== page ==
Conservatives block key witness on Duffy audit

Conservative senators blocked a bid Thursday to have a key figure from the audit firm Deloitte testify about alleged interference into the review of Sen. Mike Duffy’s expenses.

OTTAWA — Conservative senators blocked a bid Thursday to have a key figure from the audit firm Deloitte testify about alleged interference into the review of Sen. Mike Duffy’s expenses.

The move came as the Senate’s internal economy committee heard from three other Deloitte partners about the audit they had done into Duffy’s living claims between February and May.

Deloitte’s Gary Timm confirmed what had been revealed in a police report last week — that Michael Runia, one of the firm’s managing partners, called him to inquire about the Duffy audit. Runia was not a member of the audit team.

An RCMP court filing last week revealed that Runia made the call at the request of Conservative Sen. Irving Gerstein, who in turn had been prompted by the Prime Minister’s Office.

“As I indicated before, he wanted to know if Senator Duffy were to repay (his expenses), how much would that amount be,” Timm said of Runia.

“And I said I couldn’t tell him; I couldn’t disclose any confidential information to him. That was the gist of the conversation.”

Timm said that he notified others at the firm about the call, but no report was made back to the Senate committee — Deloitte’s client — about the matter.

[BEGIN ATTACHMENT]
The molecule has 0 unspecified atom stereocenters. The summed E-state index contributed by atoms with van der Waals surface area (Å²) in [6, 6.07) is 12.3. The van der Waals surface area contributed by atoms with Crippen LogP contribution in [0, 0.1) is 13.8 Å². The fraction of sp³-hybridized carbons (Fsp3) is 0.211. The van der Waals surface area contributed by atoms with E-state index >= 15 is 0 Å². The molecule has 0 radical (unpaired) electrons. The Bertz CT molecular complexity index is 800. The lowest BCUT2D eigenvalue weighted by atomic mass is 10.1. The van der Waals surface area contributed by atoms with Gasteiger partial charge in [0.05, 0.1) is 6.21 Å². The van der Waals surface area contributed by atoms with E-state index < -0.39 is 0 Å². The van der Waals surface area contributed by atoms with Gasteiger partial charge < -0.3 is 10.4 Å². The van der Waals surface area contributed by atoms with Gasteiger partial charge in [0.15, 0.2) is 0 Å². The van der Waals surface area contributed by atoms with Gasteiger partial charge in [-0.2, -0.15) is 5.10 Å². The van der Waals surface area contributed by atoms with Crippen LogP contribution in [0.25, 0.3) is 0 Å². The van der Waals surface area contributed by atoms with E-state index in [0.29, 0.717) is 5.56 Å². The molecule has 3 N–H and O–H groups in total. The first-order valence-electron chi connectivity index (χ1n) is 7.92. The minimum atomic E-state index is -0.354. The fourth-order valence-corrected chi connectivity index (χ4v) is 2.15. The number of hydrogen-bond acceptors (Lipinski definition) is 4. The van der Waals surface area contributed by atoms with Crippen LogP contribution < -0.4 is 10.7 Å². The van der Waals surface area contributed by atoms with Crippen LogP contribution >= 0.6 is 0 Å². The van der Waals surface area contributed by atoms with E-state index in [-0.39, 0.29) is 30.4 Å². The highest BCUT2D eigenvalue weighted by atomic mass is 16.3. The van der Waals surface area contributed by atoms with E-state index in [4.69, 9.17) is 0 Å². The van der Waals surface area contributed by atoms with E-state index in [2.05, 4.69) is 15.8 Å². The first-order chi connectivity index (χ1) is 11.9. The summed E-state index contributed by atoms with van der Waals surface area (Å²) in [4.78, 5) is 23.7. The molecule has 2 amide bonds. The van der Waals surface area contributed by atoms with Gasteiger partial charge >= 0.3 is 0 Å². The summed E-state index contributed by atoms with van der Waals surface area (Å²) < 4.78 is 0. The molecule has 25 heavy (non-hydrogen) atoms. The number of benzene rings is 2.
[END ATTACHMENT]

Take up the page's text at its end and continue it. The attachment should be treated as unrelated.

When Liberal Sen. George Furey later moved to have Runia appear to answer questions, Sen. Gerald Comeau, the Conservative chairman of the committee, ruled against him, saying it’s not the committee’s job to conduct police-style investigations.

A subsequent vote, which included Comeau’s Conservative colleagues, upheld the ruling, much to Furey’s disappointment.

“Mr Runia is a very intricate part of that, now that we know from Mr. Timm (that) the person we hired to do our forensic investigation was contacted by somebody else who had no business contacting him,” Furey said afterward.

“Now we’re told by our Conservative friends that we cannot ask that person to come before the committee and explain his involvement.”

Conservative Sen. Hugh Segal, who attended the committee but did not have a vote, said he too would have liked to hear from Runia.

“I think the notion of having a formal conversation with him before a committee would have been useful,” Segal said.

Deputy Liberal Senate Leader Joan Fraser later served notice that she would bring a motion on Tuesday that Runia be called to the committee — forcing the entire upper chamber to vote on the issue.

The topic of the Deloitte audit continued to resonate down the hall in the Commons.

“Why does the Prime Minister have his Conservative senators blocking the testimony of Michael Runia if he has nothing to hide?” asked NDP Leader Tom Mulcair.

“What we saw today was that Deloitte appeared before the Senate internal economy committee, took questions and reaffirmed that the forensic audit was conducted with the highest standards and the utmost confidentiality,” said Harper’s parliamentary secretary Paul Calandra.

The RCMP files raised many questions about potential interference by the Prime Minister’s Office into the audit.

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